Brandon Rush pushed open a hallway door in the northwest corner of Allen Fieldhouse, and, after glancing to his right, shook his head in utter disbelief.
A whopping seven TV cameramen, as well as a batch of newspaper and radio reporters and print photographers had gathered to visit with Kansas University's junior shooting guard three months before the start of hoops season.
"I didn't expect this. I heard it'd be five or six people. I'm kind of shocked," Rush said.
After all, this wasn't a news conference called to announce any decision to enter the NBA Draft.
It was merely a meeting with media members who'd put in requests to see how Rush was progressing from his June 1 ACL surgery on his right knee.
"It's going well," Rush said of rehab, which includes exercise drills from 9 to 11 a.m., every day, followed by an hour of weights, 45 minutes on the stationary bike, rehab again at 1:30 p.m., with a final rehab session after an afternoon nap.
"We've got a new machine for ACL tears that really focuses on the quad muscles. After surgery I lost a little bit in my quad muscles and hamstring. I'm trying to build that back."
Rush awaits the day his knee is strong enough for him to take the next step in a process that'll have him on the basketball court "by Dec. 1 or a month ahead or behind either way."
"Friday will be the seventh week since I had surgery. At 12 weeks I can start running. " Rush said. "I'm really looking forward to that. I'm not patient at all in rehab. One day I started jumping. My trainer told me to slow it down so I don't hurt myself again."
Rush - he said he's actually lost 10 to 15 pounds of muscle rather than gaining weight during his period of inactivity - has felt more mental than physical anguish since tearing his ACL.
"I can't just sit down and watch a basketball game right now. I'm not depressed. I just can't watch it," Rush said, noting he'd only watched "clips" of NBA summer league action.
It's because he misses playing the game so much.
"I'm looking at dunking on somebody, getting back my hops," he said.
He did watch the live broadcast of the 2007 NBA Draft - a draft he'd planned on entering before coming down wrong on his right foot after making a layup.
"I watched the whole thing (draft). It was a little bit tough. I had to look at it like, 'That's going to be me next year, I hope,'" Rush said.
"It was a crazy draft. I was pretty surprised at some of the picks.
"Mike Conley definitely caught my eye. I didn't think he'd go that high (No. 4 to Memphis). Al Thornton ... I didn't think he'd go that high (No. 14 to L.A. Clippers). Ronnie Stuckey. ... That was a surprise pick (No. 15, Detroit)."
He wasn't shocked KU's Julian Wright was tapped in the lottery by the New Orleans Hornets.
"Julian is amazing," Rush said. "He did well. He's moved into a house and bought his mom a house in New Orleans. He's living the life right now."
Rush believes that, like Wright, he'd have been selected in Round One.
"I probably would have fell in like the 20 spot, where Daequan Cook was," he said of the Ohio State freshman shooting guard, selected No. 21 by Philadelphia's 76ers.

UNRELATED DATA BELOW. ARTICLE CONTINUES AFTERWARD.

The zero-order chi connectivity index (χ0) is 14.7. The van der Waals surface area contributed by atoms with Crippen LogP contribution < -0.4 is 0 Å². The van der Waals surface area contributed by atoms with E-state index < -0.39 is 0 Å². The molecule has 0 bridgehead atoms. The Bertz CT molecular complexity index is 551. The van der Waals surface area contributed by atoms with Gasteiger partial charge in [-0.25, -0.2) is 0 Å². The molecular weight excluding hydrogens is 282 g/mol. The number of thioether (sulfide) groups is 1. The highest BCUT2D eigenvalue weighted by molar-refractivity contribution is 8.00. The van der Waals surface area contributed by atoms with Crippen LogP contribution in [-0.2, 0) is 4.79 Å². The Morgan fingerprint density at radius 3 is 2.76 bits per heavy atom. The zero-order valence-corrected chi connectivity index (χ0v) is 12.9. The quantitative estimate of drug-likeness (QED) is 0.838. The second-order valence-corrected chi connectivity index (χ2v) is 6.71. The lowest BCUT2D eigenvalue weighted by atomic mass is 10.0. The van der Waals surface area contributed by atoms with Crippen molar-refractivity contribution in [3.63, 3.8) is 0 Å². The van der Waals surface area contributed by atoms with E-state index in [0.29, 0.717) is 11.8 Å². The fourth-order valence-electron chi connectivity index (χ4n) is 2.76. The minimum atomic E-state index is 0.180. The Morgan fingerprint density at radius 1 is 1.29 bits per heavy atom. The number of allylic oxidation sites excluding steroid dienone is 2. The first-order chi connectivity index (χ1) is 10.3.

"My name was in some of that conversation - being on the board with some of those guys. I had to sit there and think, 'I've got to wait another year or two.'"
Acknowledging he'd like to be part of the 2008 NBA Draft, Rush won't discount the possibility of returning to KU for his senior year.
"I can't say anything. I said that last year and ended up back here with a torn ACL. I'm not going to do that again," Rush said.
He admitted it had been tough to get fired up about heading to class his junior season after coming so close to being a wealthy NBA player.
"I had to go back and do all that stuff (enroll). I definitely don't want to go through it again, but I have no choice," Rush said.
His spirits are raised by thoughts of the upcoming season.
"The way we're looking now, we're still going to be very good even if I'm not ready for the first game," Rush said, indicating he's encouraged by incoming scholarship players Cole Aldrich and Tyrel Reed.
"I like Tyrel. He's a great player. I think he'll play a lot of minutes. He's the hardest worker on the team ... other than me, now," Rush said, with a grin.
Yes, Rush still is smiling, despite his current injury situation.
"Brandon is doing pretty good, actually really good," said sophomore forward Darrell Arthur, who is sidelined with a stress fracture. "He's staying positive. He's doing his treatments. He has a great attitude."
"His attitude is good," KU coach Bill Self said. "He's been very, very, very responsible and hard working with his rehab, to the point where the trainers are very pleased and pleasantly surprised with how much effort he's putting in. There's no poor-pitiful-me attitude at all."
That's in part because of support from coaches, players and family members.
"Coach Self told me to keep my head up, keep a good attitude," said Rush, who has used this time to spend dribbling a basketball with his weaker left hand, whether standing or in a chair. He's been energized by the fact "the pain has not been real bad, not bad at all, ever since the scar tissue was broken up.
"My teammates help me, especially my best friend Mario (Chalmers). He's always been there for me, tells me to keep my head up. Things happen for a reason," Rush continued. "That's what my grandmother always told me. There's a reason I'm back at KU."